According to data from the Home Office, fire and rescue services attended 153,278 fires in England in 2020. That represents a 3% decrease on the previous 12 months, but still works out at almost 420 per day.
There were also 221 fire-related fatalities during that period – a stark reminder, if one were needed, at how deadly such incidents can be. These statistics also serve to highlight the importance of installing effective fire alarm systems in both commercial and domestic buildings. But what are the different types of systems, and which settings might they prove most useful for?
In commercial buildings
All business owners have a responsibility to protect their employees’ welfare at all times, and a fire risk assessment plays a crucial role in that process. It should include an analysis of the emergency exits and routes to them, the effectiveness of the detection and warning systems, the quality of the equipment such as extinguishers and blankets as well as the needs of any vulnerable people inside the building.
An assessment should identify any potential hazards and those who might be at risk before removing those threats. All findings should be carefully recorded and reviewed on a regular basis. In line with British Standards 5839-1, all detection and alarm systems in non-domestic premises should be tested once a week to ensure they’re working correctly.
And there are different systems for various purposes. A conventional fire alarm will identify a floor or zone where there is a problem, whereas addressable alarms – also available in wireless form – can be more specific in pinpointing the exact location of the fire.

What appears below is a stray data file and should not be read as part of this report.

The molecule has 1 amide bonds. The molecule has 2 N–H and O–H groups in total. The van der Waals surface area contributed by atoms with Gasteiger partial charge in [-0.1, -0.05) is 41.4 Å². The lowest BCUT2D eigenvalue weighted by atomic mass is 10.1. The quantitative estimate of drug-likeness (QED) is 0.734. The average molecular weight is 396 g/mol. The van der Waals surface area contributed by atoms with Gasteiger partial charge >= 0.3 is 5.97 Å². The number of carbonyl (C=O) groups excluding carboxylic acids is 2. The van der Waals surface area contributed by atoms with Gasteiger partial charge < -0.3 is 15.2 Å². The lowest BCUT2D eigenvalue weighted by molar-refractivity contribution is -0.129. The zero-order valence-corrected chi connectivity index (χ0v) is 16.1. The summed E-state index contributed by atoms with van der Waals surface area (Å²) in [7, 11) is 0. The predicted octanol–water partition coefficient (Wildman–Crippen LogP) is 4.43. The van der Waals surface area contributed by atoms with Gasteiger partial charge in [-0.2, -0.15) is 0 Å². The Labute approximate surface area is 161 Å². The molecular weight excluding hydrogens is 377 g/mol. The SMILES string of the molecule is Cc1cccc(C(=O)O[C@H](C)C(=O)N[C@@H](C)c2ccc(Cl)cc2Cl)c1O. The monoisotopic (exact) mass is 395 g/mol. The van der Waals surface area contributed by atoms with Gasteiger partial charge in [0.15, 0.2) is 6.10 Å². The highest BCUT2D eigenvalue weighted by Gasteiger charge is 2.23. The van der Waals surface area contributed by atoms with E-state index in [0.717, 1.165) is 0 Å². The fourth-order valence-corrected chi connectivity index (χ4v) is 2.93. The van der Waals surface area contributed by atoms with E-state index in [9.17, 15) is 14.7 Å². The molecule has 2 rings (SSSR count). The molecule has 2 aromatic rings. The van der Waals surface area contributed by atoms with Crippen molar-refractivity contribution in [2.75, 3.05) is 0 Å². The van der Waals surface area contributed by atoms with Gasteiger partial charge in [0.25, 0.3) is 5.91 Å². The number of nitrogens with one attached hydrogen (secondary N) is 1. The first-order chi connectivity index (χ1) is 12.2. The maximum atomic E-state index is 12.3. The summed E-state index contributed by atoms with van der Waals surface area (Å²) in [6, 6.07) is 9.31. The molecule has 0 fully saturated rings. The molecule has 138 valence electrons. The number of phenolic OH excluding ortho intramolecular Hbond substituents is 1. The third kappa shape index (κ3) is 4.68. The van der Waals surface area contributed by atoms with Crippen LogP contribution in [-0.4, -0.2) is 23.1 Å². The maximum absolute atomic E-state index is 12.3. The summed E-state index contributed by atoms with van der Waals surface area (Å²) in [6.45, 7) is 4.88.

In domestic buildings
All domestic residences should be fitted with fire or smoke alarms, of which there are many different kinds:
- Heat alarms: These will pick up temperature increases but not smoke, which makes them suitable for kitchens. However, if you have a sizeable kitchen you may need more than one as they do not cover large areas.
- Ionisation: A cost-effective option, they will sense very small smoke particles from fires that flame quickly. That sensitivity means they are not always well suited to kitchen environments, but they can usually pick up on fires before the smoke becomes too thick.
- Optical: More expensive than ionisation alarms, these are better at picking up slower burning fires and are less likely to go off for minor issues such as burnt toast.
- Combined alarms: These boast the functionality of optical and heat alarms in one device and help to limit the number of false alarms, while there are also units that combine smoke and carbon monoxide alarms.
Founder Dinis Guarda
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